Harvard University experts will on Thursday present results from the first independent study of the Lafarge cement plant’s effects on the community’s health.
In May, researchers from the Harvard School of Public Health tested about 185 residents for arsenic, lead, cadmium, aluminium and selenium. Lafarge, the state’s second-largest source of airborne mercury, is directly across the street from a high school.
Harvard was invited to conduct the study by Community Advocates for Safe Emissions, a grass-roots organization concerned about the plant.
Nearly two years ago, the group pressed the state Health Department to conduct its first-ever health study around the plant. But that report, released in November, reached no conclusion on whether the pollution might be sickening residents. A second report is in the works.
"What the state has done in that meaningless report they produced is to guess what could happen and not even do that in a thorough and sound scientific way," said Elyse Kunz, a co-founder of Community Advocates for Safe Emissions. "So we’re really interested in hearing what Harvard has to say and to put a new perspective on the issue."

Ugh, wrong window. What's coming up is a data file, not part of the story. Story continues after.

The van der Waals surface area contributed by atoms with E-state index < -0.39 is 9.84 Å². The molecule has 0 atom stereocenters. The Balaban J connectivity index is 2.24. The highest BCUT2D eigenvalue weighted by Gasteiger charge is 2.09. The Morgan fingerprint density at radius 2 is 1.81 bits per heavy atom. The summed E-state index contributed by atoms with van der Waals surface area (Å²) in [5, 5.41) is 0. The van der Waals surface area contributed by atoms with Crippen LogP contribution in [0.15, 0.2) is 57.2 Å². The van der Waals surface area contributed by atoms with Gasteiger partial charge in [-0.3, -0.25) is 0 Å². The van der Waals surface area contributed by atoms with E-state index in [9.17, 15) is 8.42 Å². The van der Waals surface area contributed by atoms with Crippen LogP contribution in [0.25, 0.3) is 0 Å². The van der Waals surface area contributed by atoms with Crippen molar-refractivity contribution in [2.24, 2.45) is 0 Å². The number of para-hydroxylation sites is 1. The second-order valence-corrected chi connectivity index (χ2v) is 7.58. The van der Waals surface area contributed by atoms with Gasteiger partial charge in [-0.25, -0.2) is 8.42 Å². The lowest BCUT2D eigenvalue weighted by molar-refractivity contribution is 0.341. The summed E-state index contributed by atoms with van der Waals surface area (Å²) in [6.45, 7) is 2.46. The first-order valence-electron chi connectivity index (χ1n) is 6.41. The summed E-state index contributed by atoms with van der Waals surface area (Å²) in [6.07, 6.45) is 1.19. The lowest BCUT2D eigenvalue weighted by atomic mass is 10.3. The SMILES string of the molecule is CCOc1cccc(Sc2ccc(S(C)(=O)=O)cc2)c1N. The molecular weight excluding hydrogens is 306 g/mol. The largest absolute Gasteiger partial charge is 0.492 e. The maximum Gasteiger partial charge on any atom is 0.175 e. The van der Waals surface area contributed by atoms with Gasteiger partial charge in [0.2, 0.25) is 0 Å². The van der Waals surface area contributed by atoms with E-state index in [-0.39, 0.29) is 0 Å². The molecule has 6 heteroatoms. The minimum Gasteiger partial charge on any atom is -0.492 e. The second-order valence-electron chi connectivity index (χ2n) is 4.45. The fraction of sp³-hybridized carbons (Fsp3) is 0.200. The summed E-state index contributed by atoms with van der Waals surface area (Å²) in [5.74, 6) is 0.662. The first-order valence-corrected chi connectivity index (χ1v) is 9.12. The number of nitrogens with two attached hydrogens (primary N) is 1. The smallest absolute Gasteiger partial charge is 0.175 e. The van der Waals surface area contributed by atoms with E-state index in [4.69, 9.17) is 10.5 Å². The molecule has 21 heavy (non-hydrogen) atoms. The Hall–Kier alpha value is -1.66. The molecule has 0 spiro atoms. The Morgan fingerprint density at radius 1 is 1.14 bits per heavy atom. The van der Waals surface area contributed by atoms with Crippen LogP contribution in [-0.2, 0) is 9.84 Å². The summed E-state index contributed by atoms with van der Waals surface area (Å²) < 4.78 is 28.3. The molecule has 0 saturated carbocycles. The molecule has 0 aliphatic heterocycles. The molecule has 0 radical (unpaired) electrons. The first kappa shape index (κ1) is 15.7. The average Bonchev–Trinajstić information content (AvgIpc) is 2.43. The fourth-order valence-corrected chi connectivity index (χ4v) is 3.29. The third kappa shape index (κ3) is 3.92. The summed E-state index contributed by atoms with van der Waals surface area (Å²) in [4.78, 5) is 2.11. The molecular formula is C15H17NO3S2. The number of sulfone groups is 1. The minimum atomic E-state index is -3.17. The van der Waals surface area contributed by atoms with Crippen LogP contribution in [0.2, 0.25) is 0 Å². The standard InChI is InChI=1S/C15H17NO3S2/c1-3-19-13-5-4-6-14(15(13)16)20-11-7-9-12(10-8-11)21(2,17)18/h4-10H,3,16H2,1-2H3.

People who gave blood and hair samples to the study will eventually be able to receive their individual results despite the state Health Department’s objections that releasing information that way would be illegal.
"The best-case scenario might be for them to find nothing because that means there’s no risk," Kunz said, "but I don’t think that’s going to be the outcome."